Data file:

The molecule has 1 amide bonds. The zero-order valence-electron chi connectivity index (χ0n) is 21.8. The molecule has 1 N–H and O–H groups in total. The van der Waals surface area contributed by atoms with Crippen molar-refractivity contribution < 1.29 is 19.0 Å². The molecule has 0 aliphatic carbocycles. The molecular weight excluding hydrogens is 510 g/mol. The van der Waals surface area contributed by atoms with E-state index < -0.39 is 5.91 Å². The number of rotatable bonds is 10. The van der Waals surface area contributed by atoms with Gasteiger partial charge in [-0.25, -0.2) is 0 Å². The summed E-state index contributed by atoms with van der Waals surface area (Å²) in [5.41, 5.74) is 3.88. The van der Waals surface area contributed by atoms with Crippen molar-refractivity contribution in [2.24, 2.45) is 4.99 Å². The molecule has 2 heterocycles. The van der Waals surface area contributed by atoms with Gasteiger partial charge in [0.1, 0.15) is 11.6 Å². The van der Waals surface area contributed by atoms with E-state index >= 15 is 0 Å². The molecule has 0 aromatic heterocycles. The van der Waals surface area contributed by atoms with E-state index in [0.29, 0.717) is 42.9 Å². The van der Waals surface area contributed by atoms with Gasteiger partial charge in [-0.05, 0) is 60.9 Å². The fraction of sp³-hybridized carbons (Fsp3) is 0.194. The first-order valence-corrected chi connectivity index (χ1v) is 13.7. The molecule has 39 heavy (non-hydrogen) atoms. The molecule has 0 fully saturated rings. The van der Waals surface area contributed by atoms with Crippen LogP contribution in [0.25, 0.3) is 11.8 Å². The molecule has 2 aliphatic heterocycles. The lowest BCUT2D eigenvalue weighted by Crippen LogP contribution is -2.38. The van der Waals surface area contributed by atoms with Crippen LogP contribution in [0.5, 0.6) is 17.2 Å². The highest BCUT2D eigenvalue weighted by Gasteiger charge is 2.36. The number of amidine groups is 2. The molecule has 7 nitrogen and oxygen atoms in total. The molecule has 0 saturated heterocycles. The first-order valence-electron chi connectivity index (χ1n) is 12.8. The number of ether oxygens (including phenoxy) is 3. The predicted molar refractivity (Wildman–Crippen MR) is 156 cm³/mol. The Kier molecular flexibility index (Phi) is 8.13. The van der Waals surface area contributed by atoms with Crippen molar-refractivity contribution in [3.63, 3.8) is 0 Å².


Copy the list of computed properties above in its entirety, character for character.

The molecule has 1 amide bonds. The zero-order valence-electron chi connectivity index (χ0n) is 21.8. The molecule has 1 N–H and O–H groups in total. The van der Waals surface area contributed by atoms with Crippen molar-refractivity contribution < 1.29 is 19.0 Å². The molecule has 0 aliphatic carbocycles. The molecular weight excluding hydrogens is 510 g/mol. The van der Waals surface area contributed by atoms with E-state index < -0.39 is 5.91 Å². The number of rotatable bonds is 10. The van der Waals surface area contributed by atoms with Gasteiger partial charge in [-0.25, -0.2) is 0 Å². The summed E-state index contributed by atoms with van der Waals surface area (Å²) in [5.41, 5.74) is 3.88. The van der Waals surface area contributed by atoms with Crippen molar-refractivity contribution in [2.24, 2.45) is 4.99 Å². The molecule has 2 heterocycles. The van der Waals surface area contributed by atoms with Gasteiger partial charge in [0.1, 0.15) is 11.6 Å². The van der Waals surface area contributed by atoms with E-state index >= 15 is 0 Å². The molecule has 0 aromatic heterocycles. The van der Waals surface area contributed by atoms with E-state index in [0.29, 0.717) is 42.9 Å². The van der Waals surface area contributed by atoms with Gasteiger partial charge in [-0.05, 0) is 60.9 Å². The fraction of sp³-hybridized carbons (Fsp3) is 0.194. The first-order valence-corrected chi connectivity index (χ1v) is 13.7. The molecule has 39 heavy (non-hydrogen) atoms. The molecule has 0 fully saturated rings. The van der Waals surface area contributed by atoms with Crippen LogP contribution in [0.25, 0.3) is 11.8 Å². The molecule has 2 aliphatic heterocycles. The lowest BCUT2D eigenvalue weighted by Crippen LogP contribution is -2.38. The van der Waals surface area contributed by atoms with Crippen LogP contribution in [0.5, 0.6) is 17.2 Å². The highest BCUT2D eigenvalue weighted by Gasteiger charge is 2.36. The number of amidine groups is 2. The molecule has 7 nitrogen and oxygen atoms in total. The molecule has 0 saturated heterocycles. The first-order valence-electron chi connectivity index (χ1n) is 12.8. The number of ether oxygens (including phenoxy) is 3. The predicted molar refractivity (Wildman–Crippen MR) is 156 cm³/mol. The Kier molecular flexibility index (Phi) is 8.13. The van der Waals surface area contributed by atoms with Crippen molar-refractivity contribution in [3.63, 3.8) is 0 Å².